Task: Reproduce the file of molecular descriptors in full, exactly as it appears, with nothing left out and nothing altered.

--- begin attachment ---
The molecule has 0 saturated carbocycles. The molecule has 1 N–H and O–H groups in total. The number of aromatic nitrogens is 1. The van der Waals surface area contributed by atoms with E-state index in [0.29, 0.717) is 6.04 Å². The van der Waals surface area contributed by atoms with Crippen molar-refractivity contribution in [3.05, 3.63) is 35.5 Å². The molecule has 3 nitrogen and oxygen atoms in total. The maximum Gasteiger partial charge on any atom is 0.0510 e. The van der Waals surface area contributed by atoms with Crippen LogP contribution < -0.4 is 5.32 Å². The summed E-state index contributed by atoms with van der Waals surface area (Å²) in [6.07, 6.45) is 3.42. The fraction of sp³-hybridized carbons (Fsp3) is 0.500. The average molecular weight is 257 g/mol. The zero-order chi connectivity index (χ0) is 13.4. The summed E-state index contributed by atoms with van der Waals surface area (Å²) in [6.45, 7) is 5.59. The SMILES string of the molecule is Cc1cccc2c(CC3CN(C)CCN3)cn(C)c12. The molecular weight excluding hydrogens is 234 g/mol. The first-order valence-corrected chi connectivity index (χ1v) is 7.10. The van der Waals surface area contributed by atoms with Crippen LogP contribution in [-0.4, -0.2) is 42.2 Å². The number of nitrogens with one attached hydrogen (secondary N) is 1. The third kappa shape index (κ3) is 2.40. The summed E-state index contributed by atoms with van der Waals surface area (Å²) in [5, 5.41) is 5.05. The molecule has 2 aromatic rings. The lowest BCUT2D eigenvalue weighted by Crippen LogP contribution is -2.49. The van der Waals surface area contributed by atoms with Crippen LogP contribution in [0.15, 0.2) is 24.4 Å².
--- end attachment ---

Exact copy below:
The molecule has 0 saturated carbocycles. The molecule has 1 N–H and O–H groups in total. The number of aromatic nitrogens is 1. The van der Waals surface area contributed by atoms with E-state index in [0.29, 0.717) is 6.04 Å². The van der Waals surface area contributed by atoms with Crippen molar-refractivity contribution in [3.05, 3.63) is 35.5 Å². The molecule has 3 nitrogen and oxygen atoms in total. The maximum Gasteiger partial charge on any atom is 0.0510 e. The van der Waals surface area contributed by atoms with Crippen LogP contribution < -0.4 is 5.32 Å². The summed E-state index contributed by atoms with van der Waals surface area (Å²) in [6.07, 6.45) is 3.42. The fraction of sp³-hybridized carbons (Fsp3) is 0.500. The average molecular weight is 257 g/mol. The zero-order chi connectivity index (χ0) is 13.4. The summed E-state index contributed by atoms with van der Waals surface area (Å²) in [6.45, 7) is 5.59. The SMILES string of the molecule is Cc1cccc2c(CC3CN(C)CCN3)cn(C)c12. The molecular weight excluding hydrogens is 234 g/mol. The first-order valence-corrected chi connectivity index (χ1v) is 7.10. The van der Waals surface area contributed by atoms with Crippen LogP contribution in [-0.4, -0.2) is 42.2 Å². The number of nitrogens with one attached hydrogen (secondary N) is 1. The third kappa shape index (κ3) is 2.40. The summed E-state index contributed by atoms with van der Waals surface area (Å²) in [5, 5.41) is 5.05. The molecule has 2 aromatic rings. The lowest BCUT2D eigenvalue weighted by Crippen LogP contribution is -2.49. The van der Waals surface area contributed by atoms with Crippen LogP contribution in [0.15, 0.2) is 24.4 Å².